Realization, for U.S. Federal income tax purposes, is a requirement in determining what must be included as income subject to taxation. It should not be confused with the separate concept of Recognition (tax).
Realization is a trigger for calculating income taxation. It is one of the three principles for defining income under the seminal case in this area of tax law, Commissioner v. Glenshaw Glass Co. In that case, the Supreme Court determined that income generally means "undeniable accessions to wealth, clearly realized, and over which the taxpayers have complete dominion." It is also discussed in Helvering v. Bruun, 309 U.S. 461 (1940) in which the court explains that "the realization of gain need not be in cash derived from the sale of an asset. Gain may occur as a result of exchange of property, payment of the taxpayer's indebtedness, relief from a liability, or other profit realized from the completion of a transaction." That is a checklist of types of realization triggers, but it is not exhaustive. Also, finding something of value can be a realization trigger, as the case of Cesarini v. United States demonstrates.
Problems in line-drawing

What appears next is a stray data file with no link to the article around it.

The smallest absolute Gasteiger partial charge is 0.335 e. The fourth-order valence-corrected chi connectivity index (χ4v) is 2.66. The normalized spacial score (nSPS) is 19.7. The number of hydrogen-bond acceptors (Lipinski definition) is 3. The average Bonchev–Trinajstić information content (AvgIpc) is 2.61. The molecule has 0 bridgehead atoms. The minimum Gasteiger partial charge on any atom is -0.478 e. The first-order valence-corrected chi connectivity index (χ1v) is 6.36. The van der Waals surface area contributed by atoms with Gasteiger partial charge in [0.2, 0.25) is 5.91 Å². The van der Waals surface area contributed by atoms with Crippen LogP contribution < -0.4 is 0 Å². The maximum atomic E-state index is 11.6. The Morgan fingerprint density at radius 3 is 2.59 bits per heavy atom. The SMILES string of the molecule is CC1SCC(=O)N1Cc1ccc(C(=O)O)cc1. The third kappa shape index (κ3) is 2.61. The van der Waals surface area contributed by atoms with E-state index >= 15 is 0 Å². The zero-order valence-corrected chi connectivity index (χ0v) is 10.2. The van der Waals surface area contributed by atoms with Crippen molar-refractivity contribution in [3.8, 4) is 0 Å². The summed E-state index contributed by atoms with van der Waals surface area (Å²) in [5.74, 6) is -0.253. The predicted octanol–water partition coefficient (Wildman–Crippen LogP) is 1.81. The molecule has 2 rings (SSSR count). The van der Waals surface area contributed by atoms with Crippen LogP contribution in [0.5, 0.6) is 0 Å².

Realization is generally straightforward, but there are instances at the margins in which the moment of realization can be tricky. One example of a tricky realization situation that has given rise to substantial debate is the 62nd home run ball hit by Mark McGwire. The ball was retrieved by a grounds crewman, Tim Forneris. Forneris gave McGwire the ball immediately after the game amidspeculation that the ball could fetch at least $1 million in an auction. Do either McGwire or Forneris have gross income? Did Forneris realize income when he caught the ball? Tax professors typically teach that it would be income to Forneris when he caught it, because it is treasure trove. As a result, the person who catches a home run ball would generally be required to include the value of the ball in income in the year in which the catch took place, whether or not the person sold the ball and whether or not he gave it back to the player or the team. That is an unpopular result, and the Internal Revenue Service (IRS) issued Ruling 98-56 to change the result in the face of public pressure but only in the case in which the player returned the ball. Under that theory, an individual who catches a record-breaking ball has income at the very moment he possesses it unless he immediately disclaims possession by returning it. If he does not do that, the only remaining question is what value he ought to include in income. Because the treasure trove rule is that the value at the time the ball is "reduced to possession," the answer must be a reasonable estimate of its market value, whether or not the recipient sells the ball.